Tags: tracking

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Heisenberg

I wrote about Google Analytics yesterday. As usual, I syndicated the post to Ev’s blog, and I got an interesting response over there. Kelly Burgett set me straight on some of the finer details of how goals work, and finished with this thought:

You mention “delivering a performant, accessible, responsive, scalable website isn’t enough” as if it should be, and I have to disagree. It’s not enough for a business to simply have a great website if you are unable to understand performance of channel marketing, track user demographics and behavior on-site, and optimize your site/brand based on that data. I’ve seen a lot of ugly sites who have done exceptionally well in terms of ROI, simply because they are getting the data they need from the site in order make better business decisions. If your site cannot do that (ie. through data collection, often third party scripts), then your beautifully-designed site can only take you so far.

That makes an excellent case for having analytics. But that’s not necessarily the same as having Google analytics, or even JavaScript-driven analytics at all.

By far the most useful information you get from analytics is around where people have come from, where did they go next, and what kind of device are they using. None of that information requires JavaScript. It’s all available from your server logs.

I don’t want to come across all old-man-yell-at-cloud here, but I’m trying to remember at what point self-hosted software for analysing your log traffic became not good enough.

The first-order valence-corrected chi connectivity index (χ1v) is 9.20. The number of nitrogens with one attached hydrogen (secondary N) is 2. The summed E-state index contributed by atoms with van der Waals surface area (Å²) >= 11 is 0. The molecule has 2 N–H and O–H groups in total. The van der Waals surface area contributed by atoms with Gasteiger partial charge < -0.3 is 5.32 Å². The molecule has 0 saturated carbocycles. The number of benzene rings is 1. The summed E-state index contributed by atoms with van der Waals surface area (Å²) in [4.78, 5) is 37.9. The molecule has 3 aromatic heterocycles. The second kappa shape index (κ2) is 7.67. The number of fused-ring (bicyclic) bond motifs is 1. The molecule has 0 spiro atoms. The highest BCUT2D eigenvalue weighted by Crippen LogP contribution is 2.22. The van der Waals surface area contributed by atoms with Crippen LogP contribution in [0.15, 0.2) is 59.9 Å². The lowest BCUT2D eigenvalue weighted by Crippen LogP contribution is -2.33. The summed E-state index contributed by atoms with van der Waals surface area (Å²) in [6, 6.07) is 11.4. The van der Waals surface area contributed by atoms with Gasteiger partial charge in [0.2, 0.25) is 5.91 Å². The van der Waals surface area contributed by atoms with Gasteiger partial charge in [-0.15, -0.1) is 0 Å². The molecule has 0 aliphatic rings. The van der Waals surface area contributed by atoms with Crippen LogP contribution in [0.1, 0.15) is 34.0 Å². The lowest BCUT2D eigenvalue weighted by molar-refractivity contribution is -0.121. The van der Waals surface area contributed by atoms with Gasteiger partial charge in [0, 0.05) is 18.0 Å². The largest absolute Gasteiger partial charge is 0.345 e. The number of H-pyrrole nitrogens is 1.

Here’s the thing: logging on the server has no effect on the user experience. It’s basically free, in terms of performance. Logging via JavaScript, by its very nature, has some cost. Even if its negligible, that’s one more request, and that’s one more bit of processing for the CPU.

All of the data that you can only get via JavaScript (in-page actions, heat maps, etc.) are, in my experience, better handled by dedicated software. To me, that kind of more precise data feels different to analytics in the sense of funnels, conversions, goals and all that stuff.

So in order to get more fine-grained data to analyse, our analytics software has now doubled down on a technology—JavaScript—that has an impact on the end user, where previously the act of observation could be done at a distance.

There are also blind spots that come with JavaScript-based tracking. According to Google Analytics, 0% of your customers don’t have JavaScript. That’s not necessarily true, but there’s literally no way for Google Analytics—which relies on JavaScript—to even do its job in the absence of JavaScript. That can lead to a dangerous situation where you might be led to think that 100% of your potential customers are getting by, when actually a proportion might be struggling, but you’ll never find out about it.